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andrew s

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andrew s last won the day on June 8

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About andrew s

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  1. Indeed. I was trying to be amusing. Regards Andrew
  2. But that is why I was confused. I got a refractror for solar and you said " not for solar surely " Maybe you were being ironic. Regards Andrew
  3. My advice would be to start by adding 1mm. If this proves unsatisfactory experiment about +/- 2mm of the optimal distance Regards Andrew
  4. @david_taurus83 I don't doubt you experimental results. If you change the distance from the objective to the reducer then you will change its performance. If a filter is thin enough not to add aberration then it will just push out the focus. I don't think optical v physical distance is the issue it is the simultaneous move ment of focuser and back distance change due to the filter that confuses the situation. If you have a built in corrector (I.e. before the focuser) then I belive you would have to push our the camera to obtain focus with a filter compared to without. However, I would always recommend experimenting to find what works with your particular set up. Without detailed ray tracing of the entire system it is impossible to predict exactly what will happen if you change the objective to corrector and correctror to CCD distance. Regards Andrew
  5. I don't agree as per my diagram in the linked thread you need to increase the back focus distance by 1mm. Regards Andrew
  6. I found both in the 80mm F15 refractor I just got for white light solar. It confirms why I love reflectors. Regards Andrew
  7. As a Cheshire as long as its stable in the focuser length does not matter. Using it as a sight tube to place the secondary under the focuser you should adjust it so the the end of the tube just encloses the secondary. Length might matter. Using the cross hair to adjust the secondary tilt is more accurate with a longer distance between the peep hole and the cross hairs but I doubt it would be significant. Regards Andrew
  8. I think that captures the reason why "small" refractors have such a strong following. Couple that with ease of use and stable collimation then you have a winner. Especially with modern examples with little or no chromatic aberration. Regards Andrew PS I still prefer reflectors.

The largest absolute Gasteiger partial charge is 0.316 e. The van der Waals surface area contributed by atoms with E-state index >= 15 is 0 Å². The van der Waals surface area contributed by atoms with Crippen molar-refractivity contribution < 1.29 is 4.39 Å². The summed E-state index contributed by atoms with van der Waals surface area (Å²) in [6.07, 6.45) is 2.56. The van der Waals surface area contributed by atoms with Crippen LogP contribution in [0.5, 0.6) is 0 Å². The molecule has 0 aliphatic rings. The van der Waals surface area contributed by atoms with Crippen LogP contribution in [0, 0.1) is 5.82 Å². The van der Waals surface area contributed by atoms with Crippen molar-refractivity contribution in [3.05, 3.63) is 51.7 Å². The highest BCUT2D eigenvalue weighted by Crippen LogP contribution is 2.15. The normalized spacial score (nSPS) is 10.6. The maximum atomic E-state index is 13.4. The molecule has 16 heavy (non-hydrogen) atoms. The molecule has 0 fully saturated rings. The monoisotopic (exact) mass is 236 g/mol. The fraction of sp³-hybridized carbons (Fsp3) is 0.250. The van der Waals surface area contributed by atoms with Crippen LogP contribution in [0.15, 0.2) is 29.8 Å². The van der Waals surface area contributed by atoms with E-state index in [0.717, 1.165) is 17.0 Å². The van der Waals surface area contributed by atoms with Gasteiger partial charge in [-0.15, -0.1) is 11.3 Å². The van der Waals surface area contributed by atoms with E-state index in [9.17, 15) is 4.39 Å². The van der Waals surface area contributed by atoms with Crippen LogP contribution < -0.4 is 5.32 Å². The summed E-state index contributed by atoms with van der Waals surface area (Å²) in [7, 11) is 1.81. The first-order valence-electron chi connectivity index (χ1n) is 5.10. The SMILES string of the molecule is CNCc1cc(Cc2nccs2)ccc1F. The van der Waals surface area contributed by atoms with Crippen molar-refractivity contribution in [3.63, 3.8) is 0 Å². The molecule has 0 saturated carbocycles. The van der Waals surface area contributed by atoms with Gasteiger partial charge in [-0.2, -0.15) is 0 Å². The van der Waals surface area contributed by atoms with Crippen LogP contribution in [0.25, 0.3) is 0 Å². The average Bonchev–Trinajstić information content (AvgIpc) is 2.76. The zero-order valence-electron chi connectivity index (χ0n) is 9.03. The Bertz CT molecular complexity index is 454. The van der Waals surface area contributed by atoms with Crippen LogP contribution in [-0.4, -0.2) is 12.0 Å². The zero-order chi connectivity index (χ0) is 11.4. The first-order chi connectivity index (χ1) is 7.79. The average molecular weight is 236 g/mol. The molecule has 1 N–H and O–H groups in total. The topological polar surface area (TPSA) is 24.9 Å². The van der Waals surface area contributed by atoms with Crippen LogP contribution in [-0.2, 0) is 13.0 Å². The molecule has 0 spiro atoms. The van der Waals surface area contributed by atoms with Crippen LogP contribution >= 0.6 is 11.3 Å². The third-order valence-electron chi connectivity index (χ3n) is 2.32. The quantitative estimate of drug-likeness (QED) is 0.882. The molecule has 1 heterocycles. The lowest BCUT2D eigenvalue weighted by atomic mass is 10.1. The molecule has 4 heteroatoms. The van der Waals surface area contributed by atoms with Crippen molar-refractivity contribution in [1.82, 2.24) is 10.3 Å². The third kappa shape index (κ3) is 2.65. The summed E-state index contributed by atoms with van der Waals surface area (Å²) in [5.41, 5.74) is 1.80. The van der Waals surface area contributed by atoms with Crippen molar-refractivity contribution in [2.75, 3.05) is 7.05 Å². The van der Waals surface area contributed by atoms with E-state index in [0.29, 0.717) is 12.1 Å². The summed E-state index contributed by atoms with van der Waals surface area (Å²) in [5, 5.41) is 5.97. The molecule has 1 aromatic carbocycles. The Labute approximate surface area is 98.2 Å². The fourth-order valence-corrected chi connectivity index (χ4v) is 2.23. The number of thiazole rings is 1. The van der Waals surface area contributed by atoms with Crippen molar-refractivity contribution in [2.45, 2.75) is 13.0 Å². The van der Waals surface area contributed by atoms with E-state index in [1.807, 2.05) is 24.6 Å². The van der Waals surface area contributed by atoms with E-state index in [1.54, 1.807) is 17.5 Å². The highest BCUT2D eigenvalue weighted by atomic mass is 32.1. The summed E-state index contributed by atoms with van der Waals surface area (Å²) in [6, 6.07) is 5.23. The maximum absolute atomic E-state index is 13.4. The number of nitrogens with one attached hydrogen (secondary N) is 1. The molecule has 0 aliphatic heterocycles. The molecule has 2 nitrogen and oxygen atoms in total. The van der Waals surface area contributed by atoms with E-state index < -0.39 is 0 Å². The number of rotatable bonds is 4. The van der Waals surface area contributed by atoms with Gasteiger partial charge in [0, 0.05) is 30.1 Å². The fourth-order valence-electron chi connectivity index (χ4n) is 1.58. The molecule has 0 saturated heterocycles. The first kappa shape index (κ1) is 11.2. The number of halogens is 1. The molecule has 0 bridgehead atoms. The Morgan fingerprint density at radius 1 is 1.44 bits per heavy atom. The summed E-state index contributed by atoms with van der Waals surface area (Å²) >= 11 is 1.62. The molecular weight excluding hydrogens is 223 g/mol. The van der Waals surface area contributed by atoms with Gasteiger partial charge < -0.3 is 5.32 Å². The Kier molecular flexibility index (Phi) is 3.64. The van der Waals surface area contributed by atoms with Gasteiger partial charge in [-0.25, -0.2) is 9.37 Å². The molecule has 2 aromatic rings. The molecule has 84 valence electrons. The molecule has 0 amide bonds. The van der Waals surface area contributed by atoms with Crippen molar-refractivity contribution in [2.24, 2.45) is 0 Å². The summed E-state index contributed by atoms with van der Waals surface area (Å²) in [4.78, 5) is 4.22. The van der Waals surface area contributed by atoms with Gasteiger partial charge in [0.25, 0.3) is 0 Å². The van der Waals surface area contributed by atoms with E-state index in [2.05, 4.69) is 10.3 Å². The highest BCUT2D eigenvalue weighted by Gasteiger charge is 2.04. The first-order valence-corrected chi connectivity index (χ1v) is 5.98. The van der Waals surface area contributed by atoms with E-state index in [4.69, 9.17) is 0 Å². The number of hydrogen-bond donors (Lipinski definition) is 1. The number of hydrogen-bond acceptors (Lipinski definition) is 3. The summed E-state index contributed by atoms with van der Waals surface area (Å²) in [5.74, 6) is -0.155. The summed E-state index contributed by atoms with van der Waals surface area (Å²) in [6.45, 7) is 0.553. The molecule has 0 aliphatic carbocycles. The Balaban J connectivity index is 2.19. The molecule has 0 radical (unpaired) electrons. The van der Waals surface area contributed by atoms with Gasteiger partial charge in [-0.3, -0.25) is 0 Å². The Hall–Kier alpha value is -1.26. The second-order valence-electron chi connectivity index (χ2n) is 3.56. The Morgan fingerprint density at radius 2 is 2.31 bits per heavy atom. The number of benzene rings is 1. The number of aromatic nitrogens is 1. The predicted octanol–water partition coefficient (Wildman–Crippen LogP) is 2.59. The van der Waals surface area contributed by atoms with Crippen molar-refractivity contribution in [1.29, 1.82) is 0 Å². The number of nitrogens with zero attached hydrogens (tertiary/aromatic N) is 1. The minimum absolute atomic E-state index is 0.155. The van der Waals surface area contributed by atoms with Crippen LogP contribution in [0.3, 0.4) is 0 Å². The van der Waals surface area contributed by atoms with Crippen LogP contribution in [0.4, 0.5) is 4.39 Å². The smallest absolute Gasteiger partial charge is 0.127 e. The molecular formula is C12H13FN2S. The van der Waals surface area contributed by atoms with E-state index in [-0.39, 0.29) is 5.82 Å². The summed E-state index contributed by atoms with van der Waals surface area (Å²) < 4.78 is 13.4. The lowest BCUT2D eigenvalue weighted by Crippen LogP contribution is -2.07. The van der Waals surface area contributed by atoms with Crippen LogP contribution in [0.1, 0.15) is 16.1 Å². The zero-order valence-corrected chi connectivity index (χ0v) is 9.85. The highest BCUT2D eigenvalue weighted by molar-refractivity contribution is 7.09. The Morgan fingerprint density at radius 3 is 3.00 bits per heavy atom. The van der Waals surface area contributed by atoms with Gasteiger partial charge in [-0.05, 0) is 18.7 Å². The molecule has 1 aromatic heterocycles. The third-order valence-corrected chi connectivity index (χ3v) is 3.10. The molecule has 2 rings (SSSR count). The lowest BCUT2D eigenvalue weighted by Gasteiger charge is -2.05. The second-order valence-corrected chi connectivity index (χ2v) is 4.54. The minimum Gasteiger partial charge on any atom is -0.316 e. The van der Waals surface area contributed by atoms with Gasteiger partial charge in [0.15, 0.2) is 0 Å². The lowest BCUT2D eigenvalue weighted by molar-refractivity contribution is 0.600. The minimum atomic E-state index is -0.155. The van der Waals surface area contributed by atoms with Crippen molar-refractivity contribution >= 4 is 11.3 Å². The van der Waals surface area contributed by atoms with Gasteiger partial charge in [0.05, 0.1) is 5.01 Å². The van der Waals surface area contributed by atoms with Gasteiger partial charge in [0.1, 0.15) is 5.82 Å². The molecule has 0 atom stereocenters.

9. If Olbers paradox were true this is what it might look like. Rather abstract. Regards Andrew
  10. Thanks, @Geoff Barnes just seen it. The explanation has gone from dust to spots and now dust again. It will be interesting to see where the consensus finally settles. Regards Andrew
  11. @John I agree In the end visual astronomy has to consider the human visual system even as its power wains. Regards Andrew
  12. Spot on @chiltonstar the Airy disk is not the image of a star but the convolution of a point source with the telescope aperture function. I sometimes wonder what these debates would be like if the "natural " form of a lens had been square or hexagonal rather than round. Regards Andrew
  13. Your first sentence quoted above seems to be a logical contradiction. Even a mirror can have a Strehl that depends on wavelength. However, I think both are true. Since frequency is related to wavelength Strehl depends on wavelength. I suspect we agree but for wording Regards Andrew
  14. Sorry I intended to say the Airy disk depends on aperture so you can have a larger aperture with a small PSF than a smaller one even if its Strehl ratio is not as good. Hence I don't think you can use it other than comparing like with like if real world performance is the consideration. It does depend on wavelength indeed Takahashi quote it as a function if wavelength for some of its scopes. You can easily have a higher Strehl ratio in the IR compared to the UV. Regards Andrew
  15. Strehl ratio also has issues. It refers to actual v ideal, however ideal is a function of both wavelength, and aperture (and possibly design depending on the definition you use) . I think it's fine if you compare like with like say 5 " APOs but comparing a 1" APO with a 5" APO would make no sense. Regards Andrew
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